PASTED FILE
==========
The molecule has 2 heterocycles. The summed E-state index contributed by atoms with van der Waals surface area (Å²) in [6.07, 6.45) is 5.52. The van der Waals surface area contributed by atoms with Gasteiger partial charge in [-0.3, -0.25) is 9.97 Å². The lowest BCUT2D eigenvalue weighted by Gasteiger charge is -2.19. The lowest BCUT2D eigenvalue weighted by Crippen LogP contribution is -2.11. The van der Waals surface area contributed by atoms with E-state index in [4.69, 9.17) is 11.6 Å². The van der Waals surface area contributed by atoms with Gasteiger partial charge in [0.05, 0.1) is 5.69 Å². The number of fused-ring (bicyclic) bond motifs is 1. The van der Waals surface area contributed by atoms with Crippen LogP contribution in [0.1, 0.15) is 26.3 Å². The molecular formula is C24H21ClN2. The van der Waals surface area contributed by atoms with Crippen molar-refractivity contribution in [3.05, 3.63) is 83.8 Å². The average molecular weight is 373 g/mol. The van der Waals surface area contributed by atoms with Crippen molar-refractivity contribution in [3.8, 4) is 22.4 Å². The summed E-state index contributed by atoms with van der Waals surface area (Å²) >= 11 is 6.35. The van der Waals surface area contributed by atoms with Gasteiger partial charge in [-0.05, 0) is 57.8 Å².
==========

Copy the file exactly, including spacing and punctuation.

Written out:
The molecule has 2 heterocycles. The summed E-state index contributed by atoms with van der Waals surface area (Å²) in [6.07, 6.45) is 5.52. The van der Waals surface area contributed by atoms with Gasteiger partial charge in [-0.3, -0.25) is 9.97 Å². The lowest BCUT2D eigenvalue weighted by Gasteiger charge is -2.19. The lowest BCUT2D eigenvalue weighted by Crippen LogP contribution is -2.11. The van der Waals surface area contributed by atoms with E-state index in [4.69, 9.17) is 11.6 Å². The van der Waals surface area contributed by atoms with Gasteiger partial charge in [0.05, 0.1) is 5.69 Å². The number of fused-ring (bicyclic) bond motifs is 1. The van der Waals surface area contributed by atoms with Crippen LogP contribution in [0.1, 0.15) is 26.3 Å². The molecular formula is C24H21ClN2. The van der Waals surface area contributed by atoms with Crippen molar-refractivity contribution in [3.05, 3.63) is 83.8 Å². The average molecular weight is 373 g/mol. The van der Waals surface area contributed by atoms with Crippen molar-refractivity contribution in [3.8, 4) is 22.4 Å². The summed E-state index contributed by atoms with van der Waals surface area (Å²) >= 11 is 6.35. The van der Waals surface area contributed by atoms with Gasteiger partial charge in [-0.05, 0) is 57.8 Å².